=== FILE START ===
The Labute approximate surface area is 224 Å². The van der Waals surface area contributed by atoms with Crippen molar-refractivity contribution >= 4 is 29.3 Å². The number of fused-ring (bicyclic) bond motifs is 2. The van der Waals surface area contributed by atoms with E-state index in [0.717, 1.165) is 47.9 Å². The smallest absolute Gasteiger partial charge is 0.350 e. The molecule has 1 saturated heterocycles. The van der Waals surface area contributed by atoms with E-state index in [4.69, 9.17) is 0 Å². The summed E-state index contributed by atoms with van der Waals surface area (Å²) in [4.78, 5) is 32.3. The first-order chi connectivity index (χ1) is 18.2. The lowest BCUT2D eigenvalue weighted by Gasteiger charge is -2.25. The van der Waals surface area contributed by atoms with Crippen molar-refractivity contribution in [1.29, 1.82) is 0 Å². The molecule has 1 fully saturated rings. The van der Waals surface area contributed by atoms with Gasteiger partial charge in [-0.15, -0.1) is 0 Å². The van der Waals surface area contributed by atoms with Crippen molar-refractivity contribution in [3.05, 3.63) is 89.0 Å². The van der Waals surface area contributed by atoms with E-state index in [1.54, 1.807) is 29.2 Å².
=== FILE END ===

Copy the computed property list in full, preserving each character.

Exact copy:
The Labute approximate surface area is 224 Å². The van der Waals surface area contributed by atoms with Crippen molar-refractivity contribution >= 4 is 29.3 Å². The number of fused-ring (bicyclic) bond motifs is 2. The van der Waals surface area contributed by atoms with E-state index in [0.717, 1.165) is 47.9 Å². The smallest absolute Gasteiger partial charge is 0.350 e. The molecule has 1 saturated heterocycles. The van der Waals surface area contributed by atoms with E-state index in [4.69, 9.17) is 0 Å². The summed E-state index contributed by atoms with van der Waals surface area (Å²) in [4.78, 5) is 32.3. The first-order chi connectivity index (χ1) is 18.2. The lowest BCUT2D eigenvalue weighted by Gasteiger charge is -2.25. The van der Waals surface area contributed by atoms with Crippen molar-refractivity contribution in [1.29, 1.82) is 0 Å². The molecule has 1 fully saturated rings. The van der Waals surface area contributed by atoms with Gasteiger partial charge in [-0.15, -0.1) is 0 Å². The van der Waals surface area contributed by atoms with Crippen molar-refractivity contribution in [3.05, 3.63) is 89.0 Å². The van der Waals surface area contributed by atoms with E-state index in [1.54, 1.807) is 29.2 Å².